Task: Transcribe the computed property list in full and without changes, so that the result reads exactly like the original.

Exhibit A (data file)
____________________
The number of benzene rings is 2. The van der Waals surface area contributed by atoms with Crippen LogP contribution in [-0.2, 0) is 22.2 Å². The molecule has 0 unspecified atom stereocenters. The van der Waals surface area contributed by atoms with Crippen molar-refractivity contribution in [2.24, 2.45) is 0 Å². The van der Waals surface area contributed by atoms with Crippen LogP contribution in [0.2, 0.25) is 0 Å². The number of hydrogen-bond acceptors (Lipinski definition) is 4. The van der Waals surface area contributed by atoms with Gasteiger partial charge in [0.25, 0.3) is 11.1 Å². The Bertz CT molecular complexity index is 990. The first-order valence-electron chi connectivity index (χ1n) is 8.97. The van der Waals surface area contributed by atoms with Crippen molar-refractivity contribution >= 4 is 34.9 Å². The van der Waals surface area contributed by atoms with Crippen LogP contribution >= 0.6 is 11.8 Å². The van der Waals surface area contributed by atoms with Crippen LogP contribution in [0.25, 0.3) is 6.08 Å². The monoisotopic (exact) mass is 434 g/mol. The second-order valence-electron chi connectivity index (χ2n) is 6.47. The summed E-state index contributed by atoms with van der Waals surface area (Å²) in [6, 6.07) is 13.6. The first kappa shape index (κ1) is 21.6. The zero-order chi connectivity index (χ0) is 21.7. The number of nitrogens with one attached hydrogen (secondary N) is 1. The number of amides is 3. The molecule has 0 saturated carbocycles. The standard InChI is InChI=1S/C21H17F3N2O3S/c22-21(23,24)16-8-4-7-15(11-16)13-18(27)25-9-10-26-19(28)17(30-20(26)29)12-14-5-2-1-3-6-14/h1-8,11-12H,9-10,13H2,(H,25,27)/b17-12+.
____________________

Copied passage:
The number of benzene rings is 2. The van der Waals surface area contributed by atoms with Crippen LogP contribution in [-0.2, 0) is 22.2 Å². The molecule has 0 unspecified atom stereocenters. The van der Waals surface area contributed by atoms with Crippen molar-refractivity contribution in [2.24, 2.45) is 0 Å². The van der Waals surface area contributed by atoms with Crippen LogP contribution in [0.2, 0.25) is 0 Å². The number of hydrogen-bond acceptors (Lipinski definition) is 4. The van der Waals surface area contributed by atoms with Gasteiger partial charge in [0.25, 0.3) is 11.1 Å². The Bertz CT molecular complexity index is 990. The first-order valence-electron chi connectivity index (χ1n) is 8.97. The van der Waals surface area contributed by atoms with Crippen molar-refractivity contribution >= 4 is 34.9 Å². The van der Waals surface area contributed by atoms with Crippen LogP contribution >= 0.6 is 11.8 Å². The van der Waals surface area contributed by atoms with Crippen LogP contribution in [0.25, 0.3) is 6.08 Å². The monoisotopic (exact) mass is 434 g/mol. The second-order valence-electron chi connectivity index (χ2n) is 6.47. The summed E-state index contributed by atoms with van der Waals surface area (Å²) in [6, 6.07) is 13.6. The first kappa shape index (κ1) is 21.6. The zero-order chi connectivity index (χ0) is 21.7. The number of nitrogens with one attached hydrogen (secondary N) is 1. The number of amides is 3. The molecule has 0 saturated carbocycles. The standard InChI is InChI=1S/C21H17F3N2O3S/c22-21(23,24)16-8-4-7-15(11-16)13-18(27)25-9-10-26-19(28)17(30-20(26)29)12-14-5-2-1-3-6-14/h1-8,11-12H,9-10,13H2,(H,25,27)/b17-12+.